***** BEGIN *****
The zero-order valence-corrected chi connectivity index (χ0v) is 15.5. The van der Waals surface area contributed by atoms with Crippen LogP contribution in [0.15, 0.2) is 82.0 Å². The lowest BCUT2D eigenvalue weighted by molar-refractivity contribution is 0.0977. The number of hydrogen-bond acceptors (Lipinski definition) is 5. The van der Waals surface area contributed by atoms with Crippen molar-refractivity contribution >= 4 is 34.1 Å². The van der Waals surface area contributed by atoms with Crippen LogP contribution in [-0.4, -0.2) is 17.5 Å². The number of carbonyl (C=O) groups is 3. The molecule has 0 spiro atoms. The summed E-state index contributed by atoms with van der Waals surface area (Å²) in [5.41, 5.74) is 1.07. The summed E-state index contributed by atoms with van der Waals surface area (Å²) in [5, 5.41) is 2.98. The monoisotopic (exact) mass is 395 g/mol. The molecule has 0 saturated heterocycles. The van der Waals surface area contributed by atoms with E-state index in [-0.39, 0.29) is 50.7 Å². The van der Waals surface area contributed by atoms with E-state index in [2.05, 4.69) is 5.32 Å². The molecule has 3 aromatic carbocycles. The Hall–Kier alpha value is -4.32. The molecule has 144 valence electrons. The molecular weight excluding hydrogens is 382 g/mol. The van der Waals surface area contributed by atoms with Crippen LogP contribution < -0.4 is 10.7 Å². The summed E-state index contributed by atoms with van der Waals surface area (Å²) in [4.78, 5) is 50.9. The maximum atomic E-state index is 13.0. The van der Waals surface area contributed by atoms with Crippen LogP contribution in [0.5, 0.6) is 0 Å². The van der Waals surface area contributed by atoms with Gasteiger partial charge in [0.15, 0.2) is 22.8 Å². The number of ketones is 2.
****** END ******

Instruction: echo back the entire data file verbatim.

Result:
The zero-order valence-corrected chi connectivity index (χ0v) is 15.5. The van der Waals surface area contributed by atoms with Crippen LogP contribution in [0.15, 0.2) is 82.0 Å². The lowest BCUT2D eigenvalue weighted by molar-refractivity contribution is 0.0977. The number of hydrogen-bond acceptors (Lipinski definition) is 5. The van der Waals surface area contributed by atoms with Crippen molar-refractivity contribution >= 4 is 34.1 Å². The van der Waals surface area contributed by atoms with Crippen LogP contribution in [-0.4, -0.2) is 17.5 Å². The number of carbonyl (C=O) groups is 3. The molecule has 0 spiro atoms. The summed E-state index contributed by atoms with van der Waals surface area (Å²) in [5.41, 5.74) is 1.07. The summed E-state index contributed by atoms with van der Waals surface area (Å²) in [5, 5.41) is 2.98. The monoisotopic (exact) mass is 395 g/mol. The molecule has 0 saturated heterocycles. The van der Waals surface area contributed by atoms with E-state index in [-0.39, 0.29) is 50.7 Å². The van der Waals surface area contributed by atoms with E-state index in [2.05, 4.69) is 5.32 Å². The molecule has 3 aromatic carbocycles. The Hall–Kier alpha value is -4.32. The molecule has 144 valence electrons. The molecular weight excluding hydrogens is 382 g/mol. The van der Waals surface area contributed by atoms with Crippen LogP contribution < -0.4 is 10.7 Å². The summed E-state index contributed by atoms with van der Waals surface area (Å²) in [4.78, 5) is 50.9. The maximum atomic E-state index is 13.0. The van der Waals surface area contributed by atoms with Crippen LogP contribution in [0.5, 0.6) is 0 Å². The van der Waals surface area contributed by atoms with Gasteiger partial charge in [0.15, 0.2) is 22.8 Å². The number of ketones is 2.